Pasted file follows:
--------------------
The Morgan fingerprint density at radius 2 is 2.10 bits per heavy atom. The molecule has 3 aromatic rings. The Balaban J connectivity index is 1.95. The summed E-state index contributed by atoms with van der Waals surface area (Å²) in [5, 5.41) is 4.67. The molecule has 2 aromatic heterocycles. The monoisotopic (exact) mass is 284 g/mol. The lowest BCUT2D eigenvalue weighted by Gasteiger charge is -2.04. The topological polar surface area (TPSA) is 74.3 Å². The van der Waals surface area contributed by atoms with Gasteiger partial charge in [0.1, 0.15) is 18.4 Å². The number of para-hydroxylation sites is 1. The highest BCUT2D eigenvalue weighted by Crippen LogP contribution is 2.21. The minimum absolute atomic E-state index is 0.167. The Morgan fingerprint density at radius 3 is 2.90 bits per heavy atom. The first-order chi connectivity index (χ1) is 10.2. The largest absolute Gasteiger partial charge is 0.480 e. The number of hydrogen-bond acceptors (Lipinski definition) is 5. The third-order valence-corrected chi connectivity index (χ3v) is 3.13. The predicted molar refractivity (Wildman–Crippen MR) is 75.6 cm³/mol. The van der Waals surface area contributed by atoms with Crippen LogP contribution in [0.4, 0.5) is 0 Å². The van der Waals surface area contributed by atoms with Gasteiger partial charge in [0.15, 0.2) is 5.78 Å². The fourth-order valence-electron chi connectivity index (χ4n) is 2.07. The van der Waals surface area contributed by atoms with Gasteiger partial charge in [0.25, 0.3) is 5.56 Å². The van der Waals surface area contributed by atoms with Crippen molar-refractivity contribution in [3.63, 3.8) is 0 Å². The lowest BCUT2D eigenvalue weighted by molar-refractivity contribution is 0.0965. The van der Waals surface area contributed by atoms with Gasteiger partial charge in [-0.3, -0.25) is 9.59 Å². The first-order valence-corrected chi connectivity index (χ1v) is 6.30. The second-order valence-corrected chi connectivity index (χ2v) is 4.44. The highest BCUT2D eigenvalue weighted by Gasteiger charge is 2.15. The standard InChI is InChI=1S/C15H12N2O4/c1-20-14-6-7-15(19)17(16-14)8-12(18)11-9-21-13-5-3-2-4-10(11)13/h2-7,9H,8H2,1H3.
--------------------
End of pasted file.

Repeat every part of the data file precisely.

The Morgan fingerprint density at radius 2 is 2.10 bits per heavy atom. The molecule has 3 aromatic rings. The Balaban J connectivity index is 1.95. The summed E-state index contributed by atoms with van der Waals surface area (Å²) in [5, 5.41) is 4.67. The molecule has 2 aromatic heterocycles. The monoisotopic (exact) mass is 284 g/mol. The lowest BCUT2D eigenvalue weighted by Gasteiger charge is -2.04. The topological polar surface area (TPSA) is 74.3 Å². The van der Waals surface area contributed by atoms with Gasteiger partial charge in [0.1, 0.15) is 18.4 Å². The number of para-hydroxylation sites is 1. The highest BCUT2D eigenvalue weighted by Crippen LogP contribution is 2.21. The minimum absolute atomic E-state index is 0.167. The Morgan fingerprint density at radius 3 is 2.90 bits per heavy atom. The first-order chi connectivity index (χ1) is 10.2. The largest absolute Gasteiger partial charge is 0.480 e. The number of hydrogen-bond acceptors (Lipinski definition) is 5. The third-order valence-corrected chi connectivity index (χ3v) is 3.13. The predicted molar refractivity (Wildman–Crippen MR) is 75.6 cm³/mol. The van der Waals surface area contributed by atoms with Crippen LogP contribution in [0.4, 0.5) is 0 Å². The van der Waals surface area contributed by atoms with Gasteiger partial charge in [0.15, 0.2) is 5.78 Å². The fourth-order valence-electron chi connectivity index (χ4n) is 2.07. The van der Waals surface area contributed by atoms with Gasteiger partial charge in [0.25, 0.3) is 5.56 Å². The van der Waals surface area contributed by atoms with Crippen molar-refractivity contribution in [3.63, 3.8) is 0 Å². The lowest BCUT2D eigenvalue weighted by molar-refractivity contribution is 0.0965. The van der Waals surface area contributed by atoms with Gasteiger partial charge in [-0.3, -0.25) is 9.59 Å². The first-order valence-corrected chi connectivity index (χ1v) is 6.30. The second-order valence-corrected chi connectivity index (χ2v) is 4.44. The highest BCUT2D eigenvalue weighted by Gasteiger charge is 2.15. The standard InChI is InChI=1S/C15H12N2O4/c1-20-14-6-7-15(19)17(16-14)8-12(18)11-9-21-13-5-3-2-4-10(11)13/h2-7,9H,8H2,1H3.